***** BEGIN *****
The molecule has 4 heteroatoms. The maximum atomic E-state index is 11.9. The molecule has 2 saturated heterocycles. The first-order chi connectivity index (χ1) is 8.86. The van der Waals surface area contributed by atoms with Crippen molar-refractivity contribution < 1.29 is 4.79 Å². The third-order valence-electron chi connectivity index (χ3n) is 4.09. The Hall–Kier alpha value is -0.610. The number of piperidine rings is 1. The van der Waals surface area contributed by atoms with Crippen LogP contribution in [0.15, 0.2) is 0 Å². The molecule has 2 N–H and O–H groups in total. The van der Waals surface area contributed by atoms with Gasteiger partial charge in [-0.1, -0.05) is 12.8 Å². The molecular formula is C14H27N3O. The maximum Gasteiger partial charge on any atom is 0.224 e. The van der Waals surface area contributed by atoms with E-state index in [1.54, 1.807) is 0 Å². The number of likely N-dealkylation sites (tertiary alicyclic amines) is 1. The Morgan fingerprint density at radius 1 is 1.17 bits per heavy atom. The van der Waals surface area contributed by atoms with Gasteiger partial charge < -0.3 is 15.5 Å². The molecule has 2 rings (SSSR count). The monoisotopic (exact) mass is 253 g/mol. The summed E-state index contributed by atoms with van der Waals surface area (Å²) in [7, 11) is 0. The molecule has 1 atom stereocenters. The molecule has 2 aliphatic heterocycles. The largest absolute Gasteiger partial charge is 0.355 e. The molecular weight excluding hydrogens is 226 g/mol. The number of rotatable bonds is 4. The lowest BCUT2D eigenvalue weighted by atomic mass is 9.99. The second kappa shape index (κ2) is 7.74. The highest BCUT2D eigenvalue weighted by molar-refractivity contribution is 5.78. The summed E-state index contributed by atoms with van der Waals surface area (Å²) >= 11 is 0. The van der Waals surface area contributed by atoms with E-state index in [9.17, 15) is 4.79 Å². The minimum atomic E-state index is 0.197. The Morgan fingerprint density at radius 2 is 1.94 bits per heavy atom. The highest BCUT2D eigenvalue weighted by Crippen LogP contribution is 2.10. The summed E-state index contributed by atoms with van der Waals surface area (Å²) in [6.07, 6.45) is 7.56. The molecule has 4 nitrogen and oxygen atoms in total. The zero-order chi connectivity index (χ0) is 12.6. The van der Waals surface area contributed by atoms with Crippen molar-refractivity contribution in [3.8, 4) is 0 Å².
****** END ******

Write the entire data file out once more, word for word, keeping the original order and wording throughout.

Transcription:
The molecule has 4 heteroatoms. The maximum atomic E-state index is 11.9. The molecule has 2 saturated heterocycles. The first-order chi connectivity index (χ1) is 8.86. The van der Waals surface area contributed by atoms with Crippen molar-refractivity contribution < 1.29 is 4.79 Å². The third-order valence-electron chi connectivity index (χ3n) is 4.09. The Hall–Kier alpha value is -0.610. The number of piperidine rings is 1. The van der Waals surface area contributed by atoms with Crippen LogP contribution in [0.15, 0.2) is 0 Å². The molecule has 2 N–H and O–H groups in total. The van der Waals surface area contributed by atoms with Gasteiger partial charge in [-0.1, -0.05) is 12.8 Å². The molecular formula is C14H27N3O. The maximum Gasteiger partial charge on any atom is 0.224 e. The van der Waals surface area contributed by atoms with E-state index in [1.54, 1.807) is 0 Å². The number of likely N-dealkylation sites (tertiary alicyclic amines) is 1. The Morgan fingerprint density at radius 1 is 1.17 bits per heavy atom. The van der Waals surface area contributed by atoms with Gasteiger partial charge < -0.3 is 15.5 Å². The molecule has 2 rings (SSSR count). The monoisotopic (exact) mass is 253 g/mol. The summed E-state index contributed by atoms with van der Waals surface area (Å²) in [7, 11) is 0. The molecule has 1 atom stereocenters. The molecule has 2 aliphatic heterocycles. The largest absolute Gasteiger partial charge is 0.355 e. The molecular weight excluding hydrogens is 226 g/mol. The number of rotatable bonds is 4. The lowest BCUT2D eigenvalue weighted by atomic mass is 9.99. The second kappa shape index (κ2) is 7.74. The highest BCUT2D eigenvalue weighted by molar-refractivity contribution is 5.78. The summed E-state index contributed by atoms with van der Waals surface area (Å²) >= 11 is 0. The van der Waals surface area contributed by atoms with E-state index in [9.17, 15) is 4.79 Å². The minimum atomic E-state index is 0.197. The Morgan fingerprint density at radius 2 is 1.94 bits per heavy atom. The highest BCUT2D eigenvalue weighted by Crippen LogP contribution is 2.10. The summed E-state index contributed by atoms with van der Waals surface area (Å²) in [6.07, 6.45) is 7.56. The molecule has 4 nitrogen and oxygen atoms in total. The zero-order chi connectivity index (χ0) is 12.6. The van der Waals surface area contributed by atoms with Crippen molar-refractivity contribution in [3.8, 4) is 0 Å².